Sway bars explained
Basically sway bars reduce roll and dramatically improve handling. They connect one side of the suspension to the other with attachment points generally on the lower A-arms and frame (chassis), and twist to limit the roll during cornering. As the truck enters a corner, centrifugal forces create a body roll force. This force is limited by the twisting actions of the sway bar. The stiffer the sway bar, the more resistance is extended to counteract the body roll. Too much sway bar stiffness creates excess pressure on the outside loaded tire causing a loss of traction. Sway bar stiffness is calculated by the force required to twist one end versus the other and calculated in lb-in.

Sway bars work off of torsional force (twisting motion). Therefore, the material in the center of a solid bar plays little role in the resistance of torsional force. With this in mind, hollow bars eliminate some of the center material and move it to the outside of the tube, where it is most effective. In turn, this produces a sway bar that is lighter in weight and just as stiff, if not stiffer, than solid. For example, a 13⁄8-inch hollow bar is equivalent to a 1¼-inch solid. But the 13⁄8-inch hollow bar is 6-percent stiffer and 43-percent lighter than the 1¼-inch solid.

Years ago, most trucks were only equipped with a front sway bar. Back then, the best tires were skinny with relatively soft sidewalls. Today people are running modern super-sticky tires. These tires produce serious grip and are much better than yesterday's race tires. Your truck will be the quickest and most comfortable around a corner or on your favorite twisty road with a neutral handling balance. This is achieved when the car is neither loose nor tight (excessive understeer or oversteer), but balanced with the front and rear tires doing equal work. Providing that the springs are of sufficient rate to keep the car from bottoming out, the handling balance is tuned with the front and rear sway bars. When talking to suspension designers at Hotchkis Performance, they said they typically engineer the largest front sway bar possible that doesn't overpower the front suspension and then tune (change roll stiffness) with an adjustable rear sway bar.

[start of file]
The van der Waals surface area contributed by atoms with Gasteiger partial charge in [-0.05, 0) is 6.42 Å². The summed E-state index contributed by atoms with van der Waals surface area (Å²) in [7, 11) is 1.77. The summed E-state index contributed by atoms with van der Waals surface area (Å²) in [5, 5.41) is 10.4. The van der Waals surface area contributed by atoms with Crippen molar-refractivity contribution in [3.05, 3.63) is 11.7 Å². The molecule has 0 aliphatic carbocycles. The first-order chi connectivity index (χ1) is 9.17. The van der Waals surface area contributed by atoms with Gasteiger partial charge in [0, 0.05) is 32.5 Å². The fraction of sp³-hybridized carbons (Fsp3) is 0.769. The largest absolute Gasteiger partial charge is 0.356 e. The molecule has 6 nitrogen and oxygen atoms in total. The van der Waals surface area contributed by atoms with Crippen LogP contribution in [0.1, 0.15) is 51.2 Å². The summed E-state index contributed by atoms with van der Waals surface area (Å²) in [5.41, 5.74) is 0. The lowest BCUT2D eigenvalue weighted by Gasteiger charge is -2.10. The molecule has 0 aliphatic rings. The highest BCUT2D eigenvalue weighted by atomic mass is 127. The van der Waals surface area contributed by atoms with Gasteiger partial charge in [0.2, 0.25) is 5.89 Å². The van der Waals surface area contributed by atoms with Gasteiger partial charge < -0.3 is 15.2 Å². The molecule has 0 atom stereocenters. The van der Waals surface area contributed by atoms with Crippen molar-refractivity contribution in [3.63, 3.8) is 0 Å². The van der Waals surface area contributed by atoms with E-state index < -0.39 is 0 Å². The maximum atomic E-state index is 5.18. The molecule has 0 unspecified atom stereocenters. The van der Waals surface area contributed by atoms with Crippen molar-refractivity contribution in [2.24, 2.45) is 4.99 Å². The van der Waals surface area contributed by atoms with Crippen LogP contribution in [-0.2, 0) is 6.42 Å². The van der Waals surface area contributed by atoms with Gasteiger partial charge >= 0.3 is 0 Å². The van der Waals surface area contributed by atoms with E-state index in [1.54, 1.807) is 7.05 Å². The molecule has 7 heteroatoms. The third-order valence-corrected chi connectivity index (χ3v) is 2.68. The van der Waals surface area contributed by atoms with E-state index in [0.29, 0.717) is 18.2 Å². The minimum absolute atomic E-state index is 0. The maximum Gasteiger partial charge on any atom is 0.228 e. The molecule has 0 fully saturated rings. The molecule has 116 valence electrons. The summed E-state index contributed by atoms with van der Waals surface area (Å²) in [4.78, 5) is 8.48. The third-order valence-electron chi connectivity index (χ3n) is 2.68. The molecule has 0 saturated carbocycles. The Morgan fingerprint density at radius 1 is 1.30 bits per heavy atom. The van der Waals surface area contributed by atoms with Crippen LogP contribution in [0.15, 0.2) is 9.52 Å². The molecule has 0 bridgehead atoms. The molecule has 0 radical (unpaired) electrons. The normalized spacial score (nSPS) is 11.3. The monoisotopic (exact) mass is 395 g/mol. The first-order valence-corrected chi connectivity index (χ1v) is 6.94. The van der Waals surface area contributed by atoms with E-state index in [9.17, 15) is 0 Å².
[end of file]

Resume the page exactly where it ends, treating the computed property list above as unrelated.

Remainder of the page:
Some people recommend running a stiff rear spring combination without a rear sway bar. In this case, the heavy spring rate keeps the chassis from rolling, thereby eliminating the need for a rear sway bar. This is fine if the passengers wear kidney belts and interior rattles are no problem, but most truck owners know that a stiff rear spring and an unloaded bed can be brutal on long hauls. The rest of us want a comfortable ride with great handling. Adding a rear sway bar solves the ride quality issue and creates an optimum handling balance. The rear spring rate can be softer for better ride quality and corner exit traction because the rear sway bar (not the springs) is controlling the rear body roll.

Now that we know sway bar roll stiffness minimizes body roll, to make the truck handle well and remain balanced during cornering the front and rear sway bars must be tuned to work together. Well-designed sway packages offer balanced handling and are adjustable to fine tune the handling characteristics to the driver's preference. The adjustment is accomplished with holes in the sway bar end that allows the endlink to be positioned in multiple locations effectively lengthening (softening) or shortening (stiffening) the sway bars. Due to the endlink mounting location and reduced benefits of an adjustable front sway bar, companies like Hotchkis Performance often design the adjustable rear sway bar to be between a two- and four-hole difference. The adjustment holes give the driver a great tuning advantage because each hole is at least 100 lb-in difference.